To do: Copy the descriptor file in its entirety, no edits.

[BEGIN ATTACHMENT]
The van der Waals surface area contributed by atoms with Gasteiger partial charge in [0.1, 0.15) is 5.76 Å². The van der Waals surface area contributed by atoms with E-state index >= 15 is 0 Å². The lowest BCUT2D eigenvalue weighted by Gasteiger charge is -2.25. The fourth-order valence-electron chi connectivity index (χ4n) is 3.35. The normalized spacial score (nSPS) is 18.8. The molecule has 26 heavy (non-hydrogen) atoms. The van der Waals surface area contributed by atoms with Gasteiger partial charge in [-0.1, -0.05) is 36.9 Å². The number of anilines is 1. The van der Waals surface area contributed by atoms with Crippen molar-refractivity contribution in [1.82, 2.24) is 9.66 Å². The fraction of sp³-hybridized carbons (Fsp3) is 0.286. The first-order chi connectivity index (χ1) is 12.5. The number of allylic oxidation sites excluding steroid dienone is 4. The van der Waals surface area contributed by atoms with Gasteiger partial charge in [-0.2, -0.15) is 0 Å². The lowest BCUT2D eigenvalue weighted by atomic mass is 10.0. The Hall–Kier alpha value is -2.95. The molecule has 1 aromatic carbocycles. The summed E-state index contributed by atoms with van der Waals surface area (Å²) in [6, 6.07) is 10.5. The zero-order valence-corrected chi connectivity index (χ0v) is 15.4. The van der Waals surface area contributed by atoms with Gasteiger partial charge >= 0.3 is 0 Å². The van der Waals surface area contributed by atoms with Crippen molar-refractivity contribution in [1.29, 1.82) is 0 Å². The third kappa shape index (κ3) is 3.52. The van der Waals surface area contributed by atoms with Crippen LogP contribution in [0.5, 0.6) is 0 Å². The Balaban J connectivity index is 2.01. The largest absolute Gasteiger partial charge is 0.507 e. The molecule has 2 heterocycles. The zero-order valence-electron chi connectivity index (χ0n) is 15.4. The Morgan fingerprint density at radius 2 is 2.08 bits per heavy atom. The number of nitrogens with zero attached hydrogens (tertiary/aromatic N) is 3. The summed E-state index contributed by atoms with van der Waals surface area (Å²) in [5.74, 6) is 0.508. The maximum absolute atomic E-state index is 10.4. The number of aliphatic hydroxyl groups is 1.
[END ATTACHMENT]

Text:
The van der Waals surface area contributed by atoms with Gasteiger partial charge in [0.1, 0.15) is 5.76 Å². The van der Waals surface area contributed by atoms with E-state index >= 15 is 0 Å². The lowest BCUT2D eigenvalue weighted by Gasteiger charge is -2.25. The fourth-order valence-electron chi connectivity index (χ4n) is 3.35. The normalized spacial score (nSPS) is 18.8. The molecule has 26 heavy (non-hydrogen) atoms. The van der Waals surface area contributed by atoms with Gasteiger partial charge in [-0.1, -0.05) is 36.9 Å². The number of anilines is 1. The van der Waals surface area contributed by atoms with Crippen molar-refractivity contribution in [1.82, 2.24) is 9.66 Å². The fraction of sp³-hybridized carbons (Fsp3) is 0.286. The first-order chi connectivity index (χ1) is 12.5. The number of allylic oxidation sites excluding steroid dienone is 4. The van der Waals surface area contributed by atoms with Gasteiger partial charge in [-0.2, -0.15) is 0 Å². The lowest BCUT2D eigenvalue weighted by atomic mass is 10.0. The Hall–Kier alpha value is -2.95. The molecule has 1 aromatic carbocycles. The summed E-state index contributed by atoms with van der Waals surface area (Å²) in [6, 6.07) is 10.5. The zero-order valence-corrected chi connectivity index (χ0v) is 15.4. The van der Waals surface area contributed by atoms with Gasteiger partial charge >= 0.3 is 0 Å². The van der Waals surface area contributed by atoms with Crippen molar-refractivity contribution in [1.29, 1.82) is 0 Å². The third kappa shape index (κ3) is 3.52. The van der Waals surface area contributed by atoms with Crippen LogP contribution in [0.5, 0.6) is 0 Å². The Balaban J connectivity index is 2.01. The largest absolute Gasteiger partial charge is 0.507 e. The molecule has 2 heterocycles. The zero-order valence-electron chi connectivity index (χ0n) is 15.4. The Morgan fingerprint density at radius 2 is 2.08 bits per heavy atom. The number of nitrogens with zero attached hydrogens (tertiary/aromatic N) is 3. The summed E-state index contributed by atoms with van der Waals surface area (Å²) in [5.74, 6) is 0.508. The maximum absolute atomic E-state index is 10.4. The number of aliphatic hydroxyl groups is 1.